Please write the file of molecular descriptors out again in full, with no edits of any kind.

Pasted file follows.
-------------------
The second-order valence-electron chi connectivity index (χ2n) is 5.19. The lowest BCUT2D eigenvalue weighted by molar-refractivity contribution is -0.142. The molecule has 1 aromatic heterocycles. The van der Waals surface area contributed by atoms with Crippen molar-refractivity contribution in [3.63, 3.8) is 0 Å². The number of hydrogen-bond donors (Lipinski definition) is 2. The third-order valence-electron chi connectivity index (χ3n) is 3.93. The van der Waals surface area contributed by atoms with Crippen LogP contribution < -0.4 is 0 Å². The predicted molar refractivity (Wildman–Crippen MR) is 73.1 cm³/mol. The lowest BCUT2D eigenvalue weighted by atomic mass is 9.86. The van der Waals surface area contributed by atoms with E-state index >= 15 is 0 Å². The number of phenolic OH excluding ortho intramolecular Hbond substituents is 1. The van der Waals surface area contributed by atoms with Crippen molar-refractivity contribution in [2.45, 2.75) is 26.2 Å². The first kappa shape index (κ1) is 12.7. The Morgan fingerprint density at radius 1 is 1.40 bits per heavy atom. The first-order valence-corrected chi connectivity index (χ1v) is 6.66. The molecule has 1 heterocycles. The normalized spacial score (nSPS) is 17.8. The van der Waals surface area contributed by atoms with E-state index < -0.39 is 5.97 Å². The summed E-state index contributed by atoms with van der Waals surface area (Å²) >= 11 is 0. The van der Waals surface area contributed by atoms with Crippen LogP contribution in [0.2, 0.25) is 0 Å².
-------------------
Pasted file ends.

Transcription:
The second-order valence-electron chi connectivity index (χ2n) is 5.19. The lowest BCUT2D eigenvalue weighted by molar-refractivity contribution is -0.142. The molecule has 1 aromatic heterocycles. The van der Waals surface area contributed by atoms with Crippen molar-refractivity contribution in [3.63, 3.8) is 0 Å². The number of hydrogen-bond donors (Lipinski definition) is 2. The third-order valence-electron chi connectivity index (χ3n) is 3.93. The van der Waals surface area contributed by atoms with Crippen LogP contribution < -0.4 is 0 Å². The predicted molar refractivity (Wildman–Crippen MR) is 73.1 cm³/mol. The lowest BCUT2D eigenvalue weighted by atomic mass is 9.86. The van der Waals surface area contributed by atoms with E-state index >= 15 is 0 Å². The number of phenolic OH excluding ortho intramolecular Hbond substituents is 1. The van der Waals surface area contributed by atoms with Crippen molar-refractivity contribution in [2.45, 2.75) is 26.2 Å². The first kappa shape index (κ1) is 12.7. The Morgan fingerprint density at radius 1 is 1.40 bits per heavy atom. The first-order valence-corrected chi connectivity index (χ1v) is 6.66. The molecule has 1 heterocycles. The normalized spacial score (nSPS) is 17.8. The van der Waals surface area contributed by atoms with E-state index < -0.39 is 5.97 Å². The summed E-state index contributed by atoms with van der Waals surface area (Å²) >= 11 is 0. The van der Waals surface area contributed by atoms with Crippen LogP contribution in [0.2, 0.25) is 0 Å².